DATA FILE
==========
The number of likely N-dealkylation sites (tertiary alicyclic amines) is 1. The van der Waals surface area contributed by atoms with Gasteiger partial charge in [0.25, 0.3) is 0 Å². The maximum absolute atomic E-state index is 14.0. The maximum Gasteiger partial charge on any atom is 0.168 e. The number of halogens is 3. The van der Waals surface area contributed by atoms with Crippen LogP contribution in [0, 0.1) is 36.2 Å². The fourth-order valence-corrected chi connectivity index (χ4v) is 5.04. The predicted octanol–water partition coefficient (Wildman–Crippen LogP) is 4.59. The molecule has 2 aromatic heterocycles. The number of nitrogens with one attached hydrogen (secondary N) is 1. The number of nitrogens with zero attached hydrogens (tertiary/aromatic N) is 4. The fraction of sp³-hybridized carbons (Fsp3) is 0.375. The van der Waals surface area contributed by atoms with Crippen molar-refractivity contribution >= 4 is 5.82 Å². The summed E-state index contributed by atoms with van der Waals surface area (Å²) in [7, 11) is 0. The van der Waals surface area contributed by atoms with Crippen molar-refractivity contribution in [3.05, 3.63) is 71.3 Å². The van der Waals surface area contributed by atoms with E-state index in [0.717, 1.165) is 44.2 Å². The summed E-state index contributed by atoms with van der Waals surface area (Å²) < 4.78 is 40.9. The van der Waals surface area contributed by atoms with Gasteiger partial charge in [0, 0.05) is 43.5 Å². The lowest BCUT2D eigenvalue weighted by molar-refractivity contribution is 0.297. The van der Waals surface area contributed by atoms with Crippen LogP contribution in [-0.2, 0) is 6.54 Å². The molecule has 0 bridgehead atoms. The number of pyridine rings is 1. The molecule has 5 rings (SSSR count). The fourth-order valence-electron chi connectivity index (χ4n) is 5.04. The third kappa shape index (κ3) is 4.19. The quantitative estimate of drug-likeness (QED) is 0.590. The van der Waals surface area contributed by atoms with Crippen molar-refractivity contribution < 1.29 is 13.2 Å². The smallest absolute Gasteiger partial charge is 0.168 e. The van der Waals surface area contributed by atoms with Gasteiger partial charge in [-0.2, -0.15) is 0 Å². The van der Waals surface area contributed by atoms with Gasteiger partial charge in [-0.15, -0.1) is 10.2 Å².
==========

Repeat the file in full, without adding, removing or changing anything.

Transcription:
The number of likely N-dealkylation sites (tertiary alicyclic amines) is 1. The van der Waals surface area contributed by atoms with Gasteiger partial charge in [0.25, 0.3) is 0 Å². The maximum absolute atomic E-state index is 14.0. The maximum Gasteiger partial charge on any atom is 0.168 e. The number of halogens is 3. The van der Waals surface area contributed by atoms with Crippen LogP contribution in [0, 0.1) is 36.2 Å². The fourth-order valence-corrected chi connectivity index (χ4v) is 5.04. The predicted octanol–water partition coefficient (Wildman–Crippen LogP) is 4.59. The molecule has 2 aromatic heterocycles. The number of nitrogens with one attached hydrogen (secondary N) is 1. The number of nitrogens with zero attached hydrogens (tertiary/aromatic N) is 4. The fraction of sp³-hybridized carbons (Fsp3) is 0.375. The van der Waals surface area contributed by atoms with Crippen molar-refractivity contribution >= 4 is 5.82 Å². The summed E-state index contributed by atoms with van der Waals surface area (Å²) in [7, 11) is 0. The van der Waals surface area contributed by atoms with Crippen molar-refractivity contribution in [3.05, 3.63) is 71.3 Å². The van der Waals surface area contributed by atoms with E-state index in [0.717, 1.165) is 44.2 Å². The summed E-state index contributed by atoms with van der Waals surface area (Å²) < 4.78 is 40.9. The van der Waals surface area contributed by atoms with Gasteiger partial charge in [0, 0.05) is 43.5 Å². The lowest BCUT2D eigenvalue weighted by molar-refractivity contribution is 0.297. The van der Waals surface area contributed by atoms with Crippen LogP contribution in [-0.2, 0) is 6.54 Å². The molecule has 0 bridgehead atoms. The number of pyridine rings is 1. The molecule has 5 rings (SSSR count). The fourth-order valence-electron chi connectivity index (χ4n) is 5.04. The third kappa shape index (κ3) is 4.19. The quantitative estimate of drug-likeness (QED) is 0.590. The van der Waals surface area contributed by atoms with Crippen molar-refractivity contribution < 1.29 is 13.2 Å². The smallest absolute Gasteiger partial charge is 0.168 e. The van der Waals surface area contributed by atoms with Gasteiger partial charge in [-0.2, -0.15) is 0 Å². The van der Waals surface area contributed by atoms with Gasteiger partial charge in [-0.15, -0.1) is 10.2 Å².